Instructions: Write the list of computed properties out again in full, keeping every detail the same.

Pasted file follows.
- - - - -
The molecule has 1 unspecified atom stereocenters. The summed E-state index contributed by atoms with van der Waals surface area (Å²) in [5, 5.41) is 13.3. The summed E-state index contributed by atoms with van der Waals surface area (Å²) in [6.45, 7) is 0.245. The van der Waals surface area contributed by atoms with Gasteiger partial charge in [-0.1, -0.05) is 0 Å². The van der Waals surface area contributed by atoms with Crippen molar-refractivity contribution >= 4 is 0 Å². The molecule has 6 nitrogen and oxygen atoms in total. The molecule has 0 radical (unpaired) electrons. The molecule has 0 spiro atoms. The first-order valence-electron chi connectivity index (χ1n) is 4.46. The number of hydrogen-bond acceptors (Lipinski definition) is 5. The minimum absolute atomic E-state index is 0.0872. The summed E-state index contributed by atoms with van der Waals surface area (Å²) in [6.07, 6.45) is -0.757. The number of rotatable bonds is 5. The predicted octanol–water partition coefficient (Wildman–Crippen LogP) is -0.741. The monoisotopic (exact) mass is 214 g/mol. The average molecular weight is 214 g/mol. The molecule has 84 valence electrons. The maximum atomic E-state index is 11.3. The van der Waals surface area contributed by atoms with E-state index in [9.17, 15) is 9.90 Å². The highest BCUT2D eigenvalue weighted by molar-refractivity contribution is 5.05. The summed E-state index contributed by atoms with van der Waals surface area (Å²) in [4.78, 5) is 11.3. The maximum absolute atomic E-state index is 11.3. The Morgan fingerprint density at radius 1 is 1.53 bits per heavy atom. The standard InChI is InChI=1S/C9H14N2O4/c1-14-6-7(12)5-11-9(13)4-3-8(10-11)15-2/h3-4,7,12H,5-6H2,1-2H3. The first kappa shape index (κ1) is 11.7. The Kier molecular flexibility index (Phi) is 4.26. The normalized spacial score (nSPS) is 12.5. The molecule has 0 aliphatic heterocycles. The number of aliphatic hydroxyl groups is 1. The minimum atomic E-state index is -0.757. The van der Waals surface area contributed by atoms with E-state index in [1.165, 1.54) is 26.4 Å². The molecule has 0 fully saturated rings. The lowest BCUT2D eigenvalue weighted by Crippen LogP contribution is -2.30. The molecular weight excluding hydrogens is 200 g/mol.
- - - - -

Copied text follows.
The molecule has 1 unspecified atom stereocenters. The summed E-state index contributed by atoms with van der Waals surface area (Å²) in [5, 5.41) is 13.3. The summed E-state index contributed by atoms with van der Waals surface area (Å²) in [6.45, 7) is 0.245. The van der Waals surface area contributed by atoms with Gasteiger partial charge in [-0.1, -0.05) is 0 Å². The van der Waals surface area contributed by atoms with Crippen molar-refractivity contribution >= 4 is 0 Å². The molecule has 6 nitrogen and oxygen atoms in total. The molecule has 0 radical (unpaired) electrons. The molecule has 0 spiro atoms. The first-order valence-electron chi connectivity index (χ1n) is 4.46. The number of hydrogen-bond acceptors (Lipinski definition) is 5. The minimum absolute atomic E-state index is 0.0872. The summed E-state index contributed by atoms with van der Waals surface area (Å²) in [6.07, 6.45) is -0.757. The number of rotatable bonds is 5. The predicted octanol–water partition coefficient (Wildman–Crippen LogP) is -0.741. The monoisotopic (exact) mass is 214 g/mol. The average molecular weight is 214 g/mol. The molecule has 84 valence electrons. The maximum atomic E-state index is 11.3. The van der Waals surface area contributed by atoms with E-state index in [9.17, 15) is 9.90 Å². The highest BCUT2D eigenvalue weighted by molar-refractivity contribution is 5.05. The summed E-state index contributed by atoms with van der Waals surface area (Å²) in [4.78, 5) is 11.3. The maximum absolute atomic E-state index is 11.3. The Morgan fingerprint density at radius 1 is 1.53 bits per heavy atom. The standard InChI is InChI=1S/C9H14N2O4/c1-14-6-7(12)5-11-9(13)4-3-8(10-11)15-2/h3-4,7,12H,5-6H2,1-2H3. The first kappa shape index (κ1) is 11.7. The Kier molecular flexibility index (Phi) is 4.26. The normalized spacial score (nSPS) is 12.5. The molecule has 0 aliphatic heterocycles. The number of aliphatic hydroxyl groups is 1. The minimum atomic E-state index is -0.757. The van der Waals surface area contributed by atoms with E-state index in [1.165, 1.54) is 26.4 Å². The molecule has 0 fully saturated rings. The lowest BCUT2D eigenvalue weighted by Crippen LogP contribution is -2.30. The molecular weight excluding hydrogens is 200 g/mol.